GamesBeat

WebWars introduces "layered reality games" on the web

A company called WebWars is coming out of secrecy today with a new way to play games across a multitude of Web sites you visit — with the action all layered within your browser.

To begin with, it has created a fantasy-like game called Weblings where players collect things from the various sites they visit and battle bugs. That game will begin beta testing in July. The sites you play it across depend on what theme you choose for the game, such as science or celebrities.

WebWars isn’t the only player to put an interactive layer of gaming on top of the browser. Competitors include RocketOn and Weblin. RocketOn refers to these layered games as “parallel virtual worlds.” They’re particularly clever in that the game designer doesn’t have to create much, since the existing web really supplies the various tourist destinations within the game. Germany-based Weblin, meanwhile, lets you take a character from Second Life and use it to crawl across other web sites.

But WebWars is unique in that its treasure hunts across web sites can be directed along certain themes, like music sites. There is potential for some kind of advertising deals, since WebWars could potentially steer a lot of players to certain web sites. But the company isn’t talking about that right now. The character on the right is a “Webling” which lives on the Internet. Players have to collect these characters in the game. Once you catch a Webling, you use it to find others.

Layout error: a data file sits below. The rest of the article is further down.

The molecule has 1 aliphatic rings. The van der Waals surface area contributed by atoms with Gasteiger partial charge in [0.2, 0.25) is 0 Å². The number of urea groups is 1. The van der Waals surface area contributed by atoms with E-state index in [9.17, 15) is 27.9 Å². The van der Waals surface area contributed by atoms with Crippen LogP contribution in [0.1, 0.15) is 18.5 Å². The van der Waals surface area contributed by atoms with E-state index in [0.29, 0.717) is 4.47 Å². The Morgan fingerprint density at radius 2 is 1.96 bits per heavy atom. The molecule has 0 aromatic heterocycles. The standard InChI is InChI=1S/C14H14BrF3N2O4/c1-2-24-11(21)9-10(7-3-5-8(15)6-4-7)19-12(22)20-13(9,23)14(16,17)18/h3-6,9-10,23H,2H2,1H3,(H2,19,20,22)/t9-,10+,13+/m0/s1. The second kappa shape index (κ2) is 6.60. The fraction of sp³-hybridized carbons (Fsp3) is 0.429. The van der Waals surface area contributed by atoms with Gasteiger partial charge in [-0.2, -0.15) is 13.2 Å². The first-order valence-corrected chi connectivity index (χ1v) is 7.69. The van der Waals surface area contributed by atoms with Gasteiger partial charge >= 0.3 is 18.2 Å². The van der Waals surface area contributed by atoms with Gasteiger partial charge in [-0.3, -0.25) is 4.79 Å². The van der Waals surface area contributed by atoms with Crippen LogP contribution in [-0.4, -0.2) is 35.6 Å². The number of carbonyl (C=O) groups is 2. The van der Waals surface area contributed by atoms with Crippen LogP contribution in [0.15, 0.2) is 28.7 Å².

WebWars is led by Cindy Armstrong, a 20-year veteran of a variety of game and online entertainment companies. She said the platform will liberate players who want to play a game and visit their favorite web sites at the same time. The game platform has a modular structure that also makes it easy to develop Flash-based online games. Armstrong said it will be easy to generate games quickly using the reusable modular system across a variety of web games. It will also be easy to revise games on the fly.

The game has two-dimensional graphics and will be free-to-play, meaning you can start out playing for free. But if you want to buy something, such as something that customizes your character, you can do so with micro-transactions.

Mike Heisley, founder of the The Heico Companies (a construction company) and majority owner of the Memphis Grizzlies basketball team, is both chairman and an investor. Armstrong was most recently chief executive of Webzen America, the U.S. arm of a Korean game developer.

WebWars was founded in 2008 and it has 30 employees.


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